As far as I am aware there currently does not exist any form of common agreement between the organisations and movements other than a desire for social progress in some form.
I’m not too sure what the correct language would be. A constitution? A charter?
What I am suggesting is that there should be a moral, ethical and values based centre to ‘the next system’.
My fear being that without a bold central statement, a framework of thought and intent — of purpose, everything just drifts back into the same behaviour exemplified though today’s system.
The only reason the examples given above have not been co-opted is that they are new and not yet established.
Give them time and business decisions and economics will move in. Everything is just too tightly coupled to the old system for any other credible outcome.
Create an alternative system without recognising this and it would just be a repeat of the post war period but with the greatest danger being that the very escape routes we put in place today would lead us back to a square one where they would be unable to work a second time.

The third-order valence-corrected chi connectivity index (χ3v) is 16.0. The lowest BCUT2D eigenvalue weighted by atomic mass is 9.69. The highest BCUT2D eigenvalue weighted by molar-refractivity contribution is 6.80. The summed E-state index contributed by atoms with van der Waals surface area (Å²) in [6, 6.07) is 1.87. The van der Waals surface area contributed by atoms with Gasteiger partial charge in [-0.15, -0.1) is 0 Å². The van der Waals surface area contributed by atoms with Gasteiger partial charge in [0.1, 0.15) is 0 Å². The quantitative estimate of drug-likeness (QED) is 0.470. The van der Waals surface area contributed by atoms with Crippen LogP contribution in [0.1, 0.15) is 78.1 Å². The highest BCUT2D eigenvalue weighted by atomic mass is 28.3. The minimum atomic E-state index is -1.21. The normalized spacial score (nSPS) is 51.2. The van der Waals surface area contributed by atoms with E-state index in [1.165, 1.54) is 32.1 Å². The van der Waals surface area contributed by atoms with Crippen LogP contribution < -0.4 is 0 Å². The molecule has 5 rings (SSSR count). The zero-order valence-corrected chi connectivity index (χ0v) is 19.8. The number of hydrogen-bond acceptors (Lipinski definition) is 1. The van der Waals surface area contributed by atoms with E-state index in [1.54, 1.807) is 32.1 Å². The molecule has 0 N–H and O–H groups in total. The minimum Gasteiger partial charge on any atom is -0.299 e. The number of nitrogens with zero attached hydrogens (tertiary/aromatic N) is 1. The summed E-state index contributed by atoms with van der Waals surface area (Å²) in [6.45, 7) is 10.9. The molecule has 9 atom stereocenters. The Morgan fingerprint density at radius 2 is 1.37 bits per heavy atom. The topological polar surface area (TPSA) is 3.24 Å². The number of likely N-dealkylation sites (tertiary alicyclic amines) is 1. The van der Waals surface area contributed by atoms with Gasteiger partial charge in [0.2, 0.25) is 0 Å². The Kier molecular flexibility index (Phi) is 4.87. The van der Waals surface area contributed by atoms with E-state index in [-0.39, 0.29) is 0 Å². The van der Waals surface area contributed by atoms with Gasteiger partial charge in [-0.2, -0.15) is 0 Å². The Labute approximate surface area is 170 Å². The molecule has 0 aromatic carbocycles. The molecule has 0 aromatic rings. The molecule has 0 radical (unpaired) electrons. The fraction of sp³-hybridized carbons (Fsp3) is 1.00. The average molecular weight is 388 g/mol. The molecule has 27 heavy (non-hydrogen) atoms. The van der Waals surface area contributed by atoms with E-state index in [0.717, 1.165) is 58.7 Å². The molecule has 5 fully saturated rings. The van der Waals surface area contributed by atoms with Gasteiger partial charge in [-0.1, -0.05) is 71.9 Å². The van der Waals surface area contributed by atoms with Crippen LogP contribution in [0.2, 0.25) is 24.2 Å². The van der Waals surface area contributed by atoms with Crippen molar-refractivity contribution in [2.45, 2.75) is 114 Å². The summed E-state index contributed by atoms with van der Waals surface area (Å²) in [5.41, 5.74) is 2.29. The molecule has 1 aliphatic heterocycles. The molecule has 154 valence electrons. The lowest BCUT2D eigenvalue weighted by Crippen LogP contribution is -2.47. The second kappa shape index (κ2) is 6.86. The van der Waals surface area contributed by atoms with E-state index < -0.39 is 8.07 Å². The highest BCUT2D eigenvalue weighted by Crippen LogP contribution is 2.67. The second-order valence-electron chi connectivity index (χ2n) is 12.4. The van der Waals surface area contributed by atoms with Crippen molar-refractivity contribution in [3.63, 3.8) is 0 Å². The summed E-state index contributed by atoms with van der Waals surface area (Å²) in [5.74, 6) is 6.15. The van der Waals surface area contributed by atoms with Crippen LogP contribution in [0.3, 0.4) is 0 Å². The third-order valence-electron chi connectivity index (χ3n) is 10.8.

We only get one shot at this.
‘The Next System’ may need a way to separate and define itself in order to defend and protect itself.
This is not a physical defence. It is social and intellectual.
‘The Next System’ should not become subservient again to economics and finance. It should hold its ground and know what it stands for.
To do that we may need something that we can all agree upon.
If the purpose of a system is what it does.
What purpose should we place at its heart?